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3. Make it Clear That You’re Back
If you have old platforms that you’ve left untouched for a while, don’t be afraid to let your followers know that you’re back. It can be kind of awkward for you to start posting all of a sudden after a long absence, so making a joke about being back or just acknowledging your newfound presence is typically a good idea. You can even specify how often you’ll be posting on that account and what you’ll be focusing on (e.g., career content, industry news, or whatever makes sense for your profession).
As a bonus, putting this promise out into the world may give you the motivation you need to actually follow through on it. I speak from personal experience when I say this helped—the second I acknowledged that I was going to be more active on Twitter, the more interaction I had with others on the site. Because of that interaction, I felt compelled to keep up with my Twitter presence.
Trying to get your follower presence up, too? There are a couple of ways to do this. First, let people in your network know that you’re back on social media (via email or the social platforms you do use). Second, make sure you utilize awesome features of social media like hashtags and mentions so that people interested in similar content can see it. Third, join some communities on social media—whether it’s an awesome Twitter chat or a LinkedIn group, every little bit helps!
4. See What Others Are Doing
One of the easiest ways to see what you want to put on your social media accounts is to check out what other people in your industry are doing.
For example, in the world of journalism, many writers and bloggers post industry news, great articles they’ve read, and their own commentary on important news topics. When I was revamping my Twitter account after months of it being dormant, I immediately looked at other journalists I admired to see what they were posting on Twitter, and it helped me find inspiration.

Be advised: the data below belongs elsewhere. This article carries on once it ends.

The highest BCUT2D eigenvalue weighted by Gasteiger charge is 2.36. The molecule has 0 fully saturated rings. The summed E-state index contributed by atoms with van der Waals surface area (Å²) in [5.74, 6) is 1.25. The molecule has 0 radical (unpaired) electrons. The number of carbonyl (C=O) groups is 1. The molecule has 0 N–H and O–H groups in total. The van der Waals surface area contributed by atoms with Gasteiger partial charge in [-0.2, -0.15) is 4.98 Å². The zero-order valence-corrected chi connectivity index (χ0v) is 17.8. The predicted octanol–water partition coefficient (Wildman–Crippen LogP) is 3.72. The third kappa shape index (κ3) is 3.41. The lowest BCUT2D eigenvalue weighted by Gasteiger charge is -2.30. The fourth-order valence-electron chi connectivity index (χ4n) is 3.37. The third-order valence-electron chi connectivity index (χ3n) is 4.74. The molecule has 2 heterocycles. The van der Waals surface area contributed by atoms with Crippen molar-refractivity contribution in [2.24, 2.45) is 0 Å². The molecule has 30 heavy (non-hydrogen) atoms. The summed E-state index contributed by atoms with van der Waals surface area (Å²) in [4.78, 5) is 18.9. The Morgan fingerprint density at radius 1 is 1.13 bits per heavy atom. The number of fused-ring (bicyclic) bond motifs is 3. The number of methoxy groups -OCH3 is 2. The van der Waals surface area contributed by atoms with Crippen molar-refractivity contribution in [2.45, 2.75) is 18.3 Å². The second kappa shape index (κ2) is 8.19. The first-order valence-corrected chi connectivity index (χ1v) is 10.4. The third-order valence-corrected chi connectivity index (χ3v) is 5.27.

Even better: The great thing about posting content on social media is that you really don’t have to do any more reading than you normally would. For instance, if you get a great industry newsletter every week, feel free to post a couple of awesome reads from that on your professional Twitter or LinkedIn. Or, if a friend sends you a thought-provoking article, consider it share-worthy and put it on your social media!
As you’re doing this, don’t hesitate to re-tweet some of your favorites or tag the sources. Doing so helps you not only make great connections, but also get more content (without you having to think of it yourself).
5. Pace Yourself
Once you make the decision to beef up your social media profiles, it’s easy to want to post 400 tweets or 30 Instagram pictures in an hour to seem more active. However, social media is much more about quality over an extended period of time than it is about quantity.
How do you do this? Set goals for yourself. For example, make it a goal to tweet two times per day or post to Instagram or Pinterest three or four times per week. After three to five weeks, your social media presence will seem much more stable and natural (so hiring managers won’t think you literally picked it up right after you submitted your application).
Even better: Nowadays, there are all sorts of apps that let you schedule social media posts in advance, so if you want to plan a week’s worth of posts on a Sunday afternoon and not think about them during them work week, it’s totally possible. Some of them will even schedule them at the optimal times for you! One such service to try is Buffer, which is free and incredibly easy to use.
Social media doesn’t have to be a hindrance on the job search process; in fact, it can undoubtedly help you. Just make sure you’re prepared to post regularly, get involved, and be deliberate about what goes up online.